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Why Does My Cat Stare at Me Without Blinking?

Cats can be disconcerting creatures. There are the famous (or notorious) midnight activities — those times in the small hours when your cat randomly decides to get up and tear around the house. There is the apparently random screaming for no obvious reason. There are the bouts of fixed staring at a point on the wall or ceiling, with no discernable object of interest. Then there are the times when your cat will stare fixedly at you. It’s not so bad when they blink a little, showing you their trust and affection, but when your cat looks at you without blinking it can be a little creepy.

Why does my cat stare at me without blinking? You might be doing something that interests your cat, or makes her nervous. Something could be causing her stress, and she’s keeping an eye on you. Prolonged staring might also be a sign of a neurological issue.

You’ve arrived on this page because you have questions about your cat and her fixed staring habits. Maybe you’re simply a little disconcerted by having your cat stare at you all the time. Perhaps this is a familiar habit, but one which you don’t understand. Maybe it’s something your cat has started to do recently, and you want to know what’s caused the change in behaviour. Why do cats stare at you? Is it something you should be worried about? Whatever your questions or concerns, you’ve come to the right place. Read on to find the answers that you’ve been looking for.

Why Does My Cat Stare at Me Without Blinking?

When a cat is contented and feeling relaxed in your presence, she’ll probably break her gaze from time to time by closing her eyes or looking away. When a cat blinks her eyes slowly, it’s often called a “cat kiss” — a sign that she feels safe around you and knows that you’re not going to offer her any kind of threat.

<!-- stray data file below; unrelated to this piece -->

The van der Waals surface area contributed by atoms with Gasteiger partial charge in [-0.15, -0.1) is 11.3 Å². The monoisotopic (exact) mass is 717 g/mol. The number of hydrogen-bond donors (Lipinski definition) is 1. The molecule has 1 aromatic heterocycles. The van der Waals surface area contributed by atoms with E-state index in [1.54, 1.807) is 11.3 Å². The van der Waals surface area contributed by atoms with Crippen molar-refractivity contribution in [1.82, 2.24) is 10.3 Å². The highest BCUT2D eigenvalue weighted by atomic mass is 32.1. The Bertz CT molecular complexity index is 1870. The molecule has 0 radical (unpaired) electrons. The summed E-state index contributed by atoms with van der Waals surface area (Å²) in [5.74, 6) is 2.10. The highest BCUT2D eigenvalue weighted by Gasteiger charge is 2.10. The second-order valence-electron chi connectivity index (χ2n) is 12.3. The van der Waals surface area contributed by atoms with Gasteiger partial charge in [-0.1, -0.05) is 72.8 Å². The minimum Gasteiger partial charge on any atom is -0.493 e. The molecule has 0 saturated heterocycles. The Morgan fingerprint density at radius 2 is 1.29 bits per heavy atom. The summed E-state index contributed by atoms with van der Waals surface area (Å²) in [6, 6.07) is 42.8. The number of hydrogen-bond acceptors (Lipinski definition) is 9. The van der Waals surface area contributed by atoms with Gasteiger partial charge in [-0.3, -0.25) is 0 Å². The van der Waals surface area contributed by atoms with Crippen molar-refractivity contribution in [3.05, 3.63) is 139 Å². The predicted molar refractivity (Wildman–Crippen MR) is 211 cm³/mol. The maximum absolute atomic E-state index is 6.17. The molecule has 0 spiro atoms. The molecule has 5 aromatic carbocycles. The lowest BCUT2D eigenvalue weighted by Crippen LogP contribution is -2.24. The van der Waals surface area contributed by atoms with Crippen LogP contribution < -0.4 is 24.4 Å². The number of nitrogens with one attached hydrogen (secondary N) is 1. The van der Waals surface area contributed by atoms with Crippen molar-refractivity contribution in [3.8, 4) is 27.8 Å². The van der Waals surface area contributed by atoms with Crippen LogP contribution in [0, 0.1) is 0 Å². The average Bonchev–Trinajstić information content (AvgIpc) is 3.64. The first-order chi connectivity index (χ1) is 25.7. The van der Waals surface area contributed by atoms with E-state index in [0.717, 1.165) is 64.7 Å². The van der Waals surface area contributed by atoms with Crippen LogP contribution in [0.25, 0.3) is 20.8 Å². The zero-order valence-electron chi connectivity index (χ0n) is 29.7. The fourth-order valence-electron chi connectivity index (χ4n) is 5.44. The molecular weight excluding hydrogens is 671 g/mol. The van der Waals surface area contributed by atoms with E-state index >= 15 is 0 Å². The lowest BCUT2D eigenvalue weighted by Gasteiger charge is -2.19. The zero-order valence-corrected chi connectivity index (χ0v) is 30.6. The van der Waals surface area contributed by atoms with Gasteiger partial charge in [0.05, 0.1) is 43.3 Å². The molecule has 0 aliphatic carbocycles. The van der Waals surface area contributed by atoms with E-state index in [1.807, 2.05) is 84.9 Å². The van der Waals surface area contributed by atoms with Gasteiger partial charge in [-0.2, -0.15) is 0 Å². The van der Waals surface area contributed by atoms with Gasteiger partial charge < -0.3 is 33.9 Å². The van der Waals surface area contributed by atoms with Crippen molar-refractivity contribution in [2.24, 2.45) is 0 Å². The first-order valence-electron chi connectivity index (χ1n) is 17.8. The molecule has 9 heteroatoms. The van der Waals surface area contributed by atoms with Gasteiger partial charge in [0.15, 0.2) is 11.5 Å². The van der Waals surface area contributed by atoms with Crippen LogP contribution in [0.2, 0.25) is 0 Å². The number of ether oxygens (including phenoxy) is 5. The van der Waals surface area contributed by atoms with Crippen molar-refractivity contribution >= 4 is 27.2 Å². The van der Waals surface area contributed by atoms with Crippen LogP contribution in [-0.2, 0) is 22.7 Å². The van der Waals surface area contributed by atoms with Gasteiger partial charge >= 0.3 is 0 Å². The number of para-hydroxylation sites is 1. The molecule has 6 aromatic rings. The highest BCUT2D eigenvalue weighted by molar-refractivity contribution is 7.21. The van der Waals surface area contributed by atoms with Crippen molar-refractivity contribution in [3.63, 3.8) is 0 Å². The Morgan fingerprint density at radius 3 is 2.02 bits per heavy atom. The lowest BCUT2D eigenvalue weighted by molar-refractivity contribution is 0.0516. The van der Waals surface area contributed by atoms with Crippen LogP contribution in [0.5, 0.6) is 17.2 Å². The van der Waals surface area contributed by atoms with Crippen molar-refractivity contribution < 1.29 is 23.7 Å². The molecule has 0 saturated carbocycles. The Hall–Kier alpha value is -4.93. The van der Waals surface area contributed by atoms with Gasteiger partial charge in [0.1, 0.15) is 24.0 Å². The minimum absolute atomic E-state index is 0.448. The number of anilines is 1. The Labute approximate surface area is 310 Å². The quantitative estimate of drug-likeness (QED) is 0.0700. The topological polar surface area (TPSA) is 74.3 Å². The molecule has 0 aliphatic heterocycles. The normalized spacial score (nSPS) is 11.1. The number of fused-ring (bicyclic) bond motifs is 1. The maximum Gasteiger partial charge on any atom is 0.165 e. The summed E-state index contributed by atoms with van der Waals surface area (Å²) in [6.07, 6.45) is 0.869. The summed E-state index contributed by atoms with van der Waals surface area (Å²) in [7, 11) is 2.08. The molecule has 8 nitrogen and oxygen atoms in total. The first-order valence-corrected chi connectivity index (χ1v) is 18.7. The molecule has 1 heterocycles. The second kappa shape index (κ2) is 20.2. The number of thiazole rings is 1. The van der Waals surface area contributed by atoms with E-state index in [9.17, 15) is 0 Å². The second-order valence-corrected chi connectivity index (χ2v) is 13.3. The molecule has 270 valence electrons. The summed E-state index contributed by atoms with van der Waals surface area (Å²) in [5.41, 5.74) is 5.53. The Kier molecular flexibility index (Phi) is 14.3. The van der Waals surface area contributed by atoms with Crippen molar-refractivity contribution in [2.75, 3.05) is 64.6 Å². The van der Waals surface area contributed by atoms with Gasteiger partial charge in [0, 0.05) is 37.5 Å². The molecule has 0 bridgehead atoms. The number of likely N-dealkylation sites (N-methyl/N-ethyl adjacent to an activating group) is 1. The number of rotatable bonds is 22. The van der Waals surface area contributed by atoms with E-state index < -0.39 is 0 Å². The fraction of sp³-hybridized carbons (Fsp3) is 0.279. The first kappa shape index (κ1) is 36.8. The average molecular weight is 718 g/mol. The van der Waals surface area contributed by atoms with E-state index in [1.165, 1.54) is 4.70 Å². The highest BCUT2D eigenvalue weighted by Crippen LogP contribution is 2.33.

There are a lot of possible reasons why your cat might be staring at you with a fixed and unblinking gaze. One is simply that you’re doing something which has engaged her interest and curiosity. While cats are not pack animals, they are social. They’re generally very interested in all the activities around them, even if they don’t obviously respond. Much of what humans do as we go about our lives must be frankly baffling to a cat — all sorts of curious and incomprehensible activities, undertaken by large and potentially quite dangerous creatures, with little relation to what a cat might consider normal.

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Many cats are naturally engaged and curious about what their favourite humans are up to. My British Shorthair boy likes to trail around the house after me, keeping a watchful eye on whatever I’m doing. He often perches on a shelf or the top of his kitty habitat, all the better to monitor the situation. Most of my daily activities are graced with his benign feline supervision. He seems to particularly enjoy watching me work, although sometimes I worry that he might decide to pounce on my hands while I’m typing.

I suspect that a lot of kitty staring is because we’ve engaged the cat’s predatory instincts. Fast, prey-like movements of hands or feet can really draw a cat’s gaze. Something about the way an extremity is moving might resemble the movements of a small mammal or some other prey animal, naturally attracting the interest of your cat.

Another reason a cat might stare at you is that she’s alarmed or stressed. If you’re engaged in something that makes a lot of noise, you’re apt to become the centre of feline attention: my cats will often watch in horrified fascination while I operate my paper shredder, as this is both a confusing activity and one involving a noisy machine. My domestic shorthair girl gets especially attentive when I use the vacuum cleaner, sitting nearby (but not too near) with flattened ears and a wide-eyed stare as I manhandle this loud and terrifying contraption. A nervous cat might feel the need to monitor whatever it is you’re doing, in case it becomes dangerous to them or to you. I’m pretty sure my cat is prepared to do battle with the vacuum cleaner on my behalf if it looks like I’m losing the fight.